The federal budget on March 21 included a proposal to put an end to investment funds that “seek to reduce tax by converting, through the use of derivative contracts, the returns on an investment that would have the character of ordinary income to capital gains.” (For the complete text visit the Budget 2013 website and scroll down to the heading “Character Conversion Transactions.”)

These proposed changes affect a number of ETFs, as I explain below. I stress that none of what follows should be considered tax advice: it’s still not clear what changes will be made to the Income Tax Act, nor how these changes will be interpreted. If you own any of the affected ETFs, you should consult with a tax specialist before taking any action.

Advantaged ETFs. The iShares Advantaged ETFs (originally launched by Claymore) will all be affected by the proposed changes, as BlackRock Canada confirmed in a press release on March 25. These ETFs use a type of derivative called a forward agreement that re-characterizes bond interest or foreign dividends (both of which are fully taxable) as return of capital and capital gains. I explained this complicated structure back in 2011, and some of these ETFs were included in one of my model portfolios until I removed it in January. Here are the five affected funds:

iShares Advantaged Canadian Bond (CAB)
iShares Advantaged Convertible Bond (CVD)
iShares Advantaged U.S. High Yield Bond (CHB)
iShares Advantaged Short Duration High Income (CSD)
iShares Global Monthly Advantaged Dividend (CYH)

The press release also states the affected funds are no longer allowing the creation of new units, but “they are available and continue to trade normally in the secondary market.”

Commodity ETFs. The second affected category is commodity ETFs that use futures contracts. (I wrote about managed futures last July. Since the budget proposal clearly targets funds that re-characterize income, it would seem the most vulnerable commodity ETFs would be those that pay distributions, such as the Horizons Gold Yield (HGY) and the Horizons Natural Gas Yield (HNY).

It’s less clear what will happen to commodity ETFs that use futures but do not distribute any income. BlackRock’s press release does mention that the iShares Broad Commodity (CBR) and the iShares Managed Futures Index Fund (CMF) will be affected by the changes, even though neither has ever paid a distribution.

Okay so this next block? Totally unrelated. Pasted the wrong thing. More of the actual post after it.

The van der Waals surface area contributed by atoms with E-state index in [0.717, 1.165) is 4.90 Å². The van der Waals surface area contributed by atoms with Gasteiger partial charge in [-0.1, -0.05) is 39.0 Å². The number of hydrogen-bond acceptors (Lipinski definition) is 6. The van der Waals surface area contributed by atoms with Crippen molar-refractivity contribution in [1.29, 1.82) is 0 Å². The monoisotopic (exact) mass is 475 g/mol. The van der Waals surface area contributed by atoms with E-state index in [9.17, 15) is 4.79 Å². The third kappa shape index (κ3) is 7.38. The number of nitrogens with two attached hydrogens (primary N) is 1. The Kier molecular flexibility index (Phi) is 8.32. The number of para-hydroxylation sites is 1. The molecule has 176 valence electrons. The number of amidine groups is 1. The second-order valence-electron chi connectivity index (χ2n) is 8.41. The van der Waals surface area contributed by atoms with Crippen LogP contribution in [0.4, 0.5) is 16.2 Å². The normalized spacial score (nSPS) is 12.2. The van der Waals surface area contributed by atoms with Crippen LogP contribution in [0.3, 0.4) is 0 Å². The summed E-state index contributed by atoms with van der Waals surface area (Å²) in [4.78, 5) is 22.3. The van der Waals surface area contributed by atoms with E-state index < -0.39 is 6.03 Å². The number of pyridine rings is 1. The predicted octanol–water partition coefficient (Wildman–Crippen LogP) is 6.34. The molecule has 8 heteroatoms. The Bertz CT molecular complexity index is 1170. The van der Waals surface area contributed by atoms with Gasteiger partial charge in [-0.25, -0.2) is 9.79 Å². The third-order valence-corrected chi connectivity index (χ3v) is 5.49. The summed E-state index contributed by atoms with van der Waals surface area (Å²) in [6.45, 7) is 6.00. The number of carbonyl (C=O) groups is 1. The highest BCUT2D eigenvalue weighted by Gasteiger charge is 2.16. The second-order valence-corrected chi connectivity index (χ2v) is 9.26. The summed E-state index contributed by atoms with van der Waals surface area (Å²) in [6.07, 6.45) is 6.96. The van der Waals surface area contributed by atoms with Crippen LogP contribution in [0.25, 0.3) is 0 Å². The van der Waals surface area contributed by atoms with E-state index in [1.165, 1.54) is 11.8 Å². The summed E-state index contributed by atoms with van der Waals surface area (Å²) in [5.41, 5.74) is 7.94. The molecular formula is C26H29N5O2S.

The proposed changes will not affect ETFs that hold precious metals directly, such as the iShares Gold Bullion Fund (CGL) or the iShares Silver Bullion Fund (SVR).

Swap-based ETFs. Several readers have asked whether the popular Horizons S&P/TSX 60 (HXT) and Horizons S&P 500 (HXS) will be affected. In a press release issued March 22, Horizons made it clear it believes the answer is no: “HXT uses a type of derivatives contract known as a total return swap, and through this structure there is no re-characterization of income taking place by HXT which will be affected by the Character Conversion Budget Measures.” I confirmed with Horizons that HXS, which uses the same type of structure, is also believed to be unaffected.

The ETF specialists at National Bank Financial agree. A report on the proposed changes states their belief that HXT and HXS “are not impacted by these rules given their structure and lack of distributions.”

Look for the best before date

While no one yet knows what legislative changes will follow, ETF investors don’t need to beat a hasty retreat from these funds. The budget states that “this measure will apply to derivative forward agreements entered into on or after Budget Day,” or those extended after March 21. McMillan LLP, a Toronto law firm, stated in its budget report that “investors in such funds with forward contracts entered into before Budget Day will generally be ‘grandfathered’ from the effect of the new character conversion transaction proposals.”

This means if you held the affected funds during 2012, the tax return you file this month should not be affected. In fact, some of the forward agreements in these ETFs do not expire for several years, so investors might continue receiving tax-advantaged income for some time yet.

First Asset, which has one bond ETF that uses a forward agreement, has already issued an opinion on this matter: “Based on its review to date, First Asset believes that these changes will not affect First Asset Morningstar Emerging Markets Composite Bond Index ETF … or the tax treatment of its distributions, until the expiration of the Fund’s forward agreement in September 2015.”

BlackRock hasn’t yet commented, but you can learn the expiration date of the forward agreements in the affected iShares ETFs from the 2012 financial statements: look in the footnotes at the end of each individual fund’s statements. For example, for CAB the note on page 121 says, “The equity forward agreement, with an expiration date of November 19, 2014, is entered into with TD Global Finance having a Standard & Poor’s credit rating of AA-.” Some of the forward agreements don’t expire until 2016 or 2017.

If you have questions about individual funds in your portfolio, don’t hesitate to email a customer service rep at iShares, Horizons, or other ETF provider.